By Cameron Rasmusson
The city of Sandpoint approved the Selkirks-Pend Oreille Transportation bus system, better known as SPOT, for another year of funding Wednesday.
The bus system, which is preparing for one of its busy seasons marked by the opening of Schweitzer Mountain Resort, will keep rolling on $78,000 from the city, in addition to revenue from other cities and sources. The request was an increase by $8,000 from last year, and according to Clifton Warren, treasurer of the Selkirks Pend Oreille Transit Authority, that’s to establish budget parity with the city of Ponderay, which paid $78,000 last year.
According to Warren, SPOT has grown substantially from its humble beginnings seven years ago. The service now operates seven vehicles in its fleet, and that number will soon be expanded. It also kicked off special event service, transporting people to high-profile attractions like the Festival At Sandpoint. That service offered 2,800 rides this year, an impressive figure for its first year, Warren said. It also took an estimated 100 potential cars per night out of the residential areas surrounding the Festival, which Warren said played a significant role in reducing congestion.
“It was convenient, and we got nothing but good feedback from the riders,” he added. “They loved it.
SPOT also recently added Boundary County to its list of community partners, offering three days of demand-response service in Boundary County and two days of service from Bonners Ferry to Sandpoint, a useful service for seniors making their doctors appointments and shopping trips.
Also new is a van pool program, with one van coming up from Coeur d’Alene to Quest, which employs many people from the area. Warren said SPOT officials hope to expand that service in the future.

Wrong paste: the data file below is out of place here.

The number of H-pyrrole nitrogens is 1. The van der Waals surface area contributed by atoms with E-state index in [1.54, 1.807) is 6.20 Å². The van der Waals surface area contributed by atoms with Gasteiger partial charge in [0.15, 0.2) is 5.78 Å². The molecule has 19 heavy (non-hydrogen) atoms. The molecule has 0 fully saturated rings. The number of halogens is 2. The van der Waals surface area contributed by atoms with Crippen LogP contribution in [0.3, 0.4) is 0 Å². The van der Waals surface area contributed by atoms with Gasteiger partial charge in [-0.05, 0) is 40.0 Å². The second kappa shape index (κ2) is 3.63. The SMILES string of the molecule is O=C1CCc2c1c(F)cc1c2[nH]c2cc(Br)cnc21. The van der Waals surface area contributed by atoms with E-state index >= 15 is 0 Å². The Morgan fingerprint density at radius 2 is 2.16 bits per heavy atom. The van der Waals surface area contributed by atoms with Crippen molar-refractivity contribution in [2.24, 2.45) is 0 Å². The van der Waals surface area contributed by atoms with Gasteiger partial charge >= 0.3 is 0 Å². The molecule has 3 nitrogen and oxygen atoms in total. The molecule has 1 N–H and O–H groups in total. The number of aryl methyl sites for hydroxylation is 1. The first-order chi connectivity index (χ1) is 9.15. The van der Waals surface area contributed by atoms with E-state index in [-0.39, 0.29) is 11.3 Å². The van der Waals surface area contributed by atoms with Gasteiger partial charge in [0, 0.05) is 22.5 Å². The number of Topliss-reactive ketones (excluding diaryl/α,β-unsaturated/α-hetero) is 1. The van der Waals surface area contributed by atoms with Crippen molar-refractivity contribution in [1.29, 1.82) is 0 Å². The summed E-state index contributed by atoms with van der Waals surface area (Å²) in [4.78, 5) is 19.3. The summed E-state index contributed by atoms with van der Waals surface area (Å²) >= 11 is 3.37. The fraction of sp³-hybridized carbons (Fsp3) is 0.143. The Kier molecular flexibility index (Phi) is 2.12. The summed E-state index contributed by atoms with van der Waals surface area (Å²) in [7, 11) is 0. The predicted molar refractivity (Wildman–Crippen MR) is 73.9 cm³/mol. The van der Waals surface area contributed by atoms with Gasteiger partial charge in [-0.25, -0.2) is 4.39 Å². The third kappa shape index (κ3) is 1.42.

In the near future, Warren said SPOT will likely take over bus service from the Schweitzer Red Barn to Schweitzer Village. Officials received quotes this week for the buses, which should be delivered in time to start service this year.
If grant opportunities come through, expanded winter service to Bonners Ferry could bring additional skiers and snowboarders down to the mountain, Warren added.
Another opportunity is to establish a SPOT route linking to a Greyhound service, which would connect Sandpoint and Bonners Ferry to Coeur d’Alene. From there, riders could connect to buses heading toward Spokane and the airport.
SPOT’s staff consists of one full-time manager, a part-time dispatcher and 14 drivers. Indeed, a lack of drivers are one of the primary challenges facing the system, and another full-time office position is sorely needed, Warren said. Other challenges include aging buses, which Warren said are being pushed to the limit of allowable mileage. However, officials are already pursuing funding to replace fleet vehicles as needed.
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